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3 Big Things Today, August 16

Crop Futures Higher Overnight; Export Sales of Corn Improve Week-to-Week

1. Crops Higher Overnight as Investors Snap Up Cheap Supplies

Soybeans and grains were higher as investors seeking a bargain jump into the market to secure cheap supplies.

Prices fell the first three days of the week after a report from the U.S. Department of Agriculture estimated that farmers had planted more corn but fewer soybeans than expected.

Growers planted 90 million acres with corn, topping consensus compiled by Reuters for 88 million, the USDA said in its report on Monday. Yield was seen at 169.5 bushels an acre, well ahead of forecasts for 164.9 bushel. That put production at 13.9 billion bushels, also topping expectations for 13.2 billion bushels.

Soybean acreage was seen at 76.7 million, the USDA said. Yield is expected at 48.5 bushels an acre, resulting in production of 3.68 billion bushels, down from the previous outlook for 3.845 billion.

Many traders, analysts, and farmers are skeptical about the corn numbers, though some believe they’re accurate.

Rain is expected in much of the Mississippi Valley this weekend, which should give crops a needed drink of water.

Storms also are forecast in parts of the central Corn Belt including Iowa and Illinois, the largest corn and soybean producers.

Soybean futures for November delivery gained 5½¢ to $8.76¼ a bushel overnight on the Chicago Board of Trade. Soymeal rose $1.70 to $298.50 a short ton, while soybean oil added 0.21¢ to 29.66¢ a pound.

Corn futures for December delivery rose 3½¢ to $3.74½ a bushel.

Wheat for September delivery added 2½¢ to $4.77 a bushel, while Kansas City futures gained 3¢ to $3.92¾ a bushel.

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2. Old-Crop Corn Sales Rise; New-Crop Corn, Bean Sales Also Higher Week-to-Week

Corn sales to overseas buyers for the 2018-2019 marketing year that ends at the end of this month rose week-to-week while soybean sales resulted in net-reductions due to cancelations or shifts to the next year, according to the USDA.

Export sales of old-crop corn in the seven days that ended on Aug. 8 totaled 56,100 metric tons, up 32% from the previous week but down 56% from the prior four-week average, the agency said.

Japan bought 107,000 metric tons, Mexico took 86,000 tons, New Zealand purchased 28,600 tons, Costa Rica was in for 20,000 tons, and El Salvador bought 16,500 tons. Unknown buyers canceled sales of 151,300 tons, China nixed a shipment of 60,000 tons, and Guatemala canceled cargoes of 20,000 tons.

For the 2019-2020 marketing year that begins on Sept. 1, sales rose to 307,600 metric tons, up from 197,000 tons the previous week, the USDA said.

Mexico was the big buyer at 80,300 metric tons, unknown buyers took 79,300 tons, China was in for 60,000 tons, and Japan bought 53,500 tons.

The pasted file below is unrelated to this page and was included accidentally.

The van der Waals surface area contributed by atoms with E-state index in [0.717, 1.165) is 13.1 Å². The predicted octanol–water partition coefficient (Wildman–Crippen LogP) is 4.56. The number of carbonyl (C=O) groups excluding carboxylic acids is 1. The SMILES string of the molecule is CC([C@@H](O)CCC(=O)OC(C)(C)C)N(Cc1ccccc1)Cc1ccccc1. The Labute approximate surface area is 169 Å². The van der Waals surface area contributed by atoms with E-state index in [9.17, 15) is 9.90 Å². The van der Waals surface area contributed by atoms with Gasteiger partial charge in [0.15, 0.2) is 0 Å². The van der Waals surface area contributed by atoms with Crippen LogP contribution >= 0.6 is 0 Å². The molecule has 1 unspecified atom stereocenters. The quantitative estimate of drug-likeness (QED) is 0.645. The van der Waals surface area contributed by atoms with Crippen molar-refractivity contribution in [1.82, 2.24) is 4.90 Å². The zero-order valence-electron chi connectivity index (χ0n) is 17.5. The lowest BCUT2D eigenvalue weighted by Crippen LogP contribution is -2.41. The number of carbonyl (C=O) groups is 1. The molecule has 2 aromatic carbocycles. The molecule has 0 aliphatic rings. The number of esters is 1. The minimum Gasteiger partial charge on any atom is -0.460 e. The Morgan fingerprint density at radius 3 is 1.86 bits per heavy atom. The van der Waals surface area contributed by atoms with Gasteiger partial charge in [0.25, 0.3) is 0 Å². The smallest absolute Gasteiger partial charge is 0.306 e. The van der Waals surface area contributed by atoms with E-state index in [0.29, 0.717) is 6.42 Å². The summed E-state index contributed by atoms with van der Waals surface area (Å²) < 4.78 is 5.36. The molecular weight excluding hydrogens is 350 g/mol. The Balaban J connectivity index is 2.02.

Old-crop soybean sales came in at a net-reduction as purchases of 127,000 metric tons by the Netherlands, 71,400 tons by Pakistan, 62,900 tons by Japan, 56,000 tons by Germany, and 37,500 tons by Taiwan were offset by cancelations of 422,700 tons by China and 124,000 tons by unknown customers.

For the 2019-2020 year, sales were reported at 817,400 metric tons, well above the previous week’s 318,300 tons, the agency said.

Unknown buyers purchased the bulk of the total at 586,000 tons, Mexico was in for 104,400 tons, Pakistan took 57,000 tons, Egypt bought 55,000 tons, and Malaysia purchased 23,000 tons. Taiwan canceled a shipment of 30,500 tons.

Wheat sales for the grain’s marketing year that started on June 1 fell 5% week-to-week and 2% from the prior average to 462,200 metric tons, the USDA said.

Japan bought 106,700 tons, South Korea was in for 106,2000 tons, Sri Lanka purchased 75,000 tons, Vietnam bought 57,300 tons, and Italy was in for 42,000 tons, the agency said. Unknown customers canceled shipments for 126,500 tons.

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3. Storms Move Into Central Midwest With Tornadoes, Hail, Damaging Winds Possible

Some unsettled weather has moved into the Midwest as the weekend approaches, according to the National Weather Service.

“Severe thunderstorms will be possible from the central High Plains into the mid-Mississippi Valley,” the NWS said. “These storms will feature large hail, damaging winds, perhaps a tornado or two, and locally heavy rainfall, which may result in flooding.”

Severe thunderstorm watches are in effect for parts of west-central Missouri this morning as strong to severe storms churn through the area, the agency said in a report this morning.

Most of Missouri saw a limited tornado risk overnight, but some hail, wind, flooding and “significant” lightning. Storms are again possible Friday afternoon and Friday night. Scattered storms are possible through the weekend.

“Showers and thunderstorms will again be possible Friday afternoon and Friday night,” the NWS said. “Severe thunderstorms with large hail and damaging winds will be possible along and north of Interstate 44, especially during the evening and overnight hours. Frequent cloud-to-ground lightning and locally heavy rainfall will also be possible. Locations across central Missouri may see a flooding threat develop if repeated rounds of rainfall occur.”

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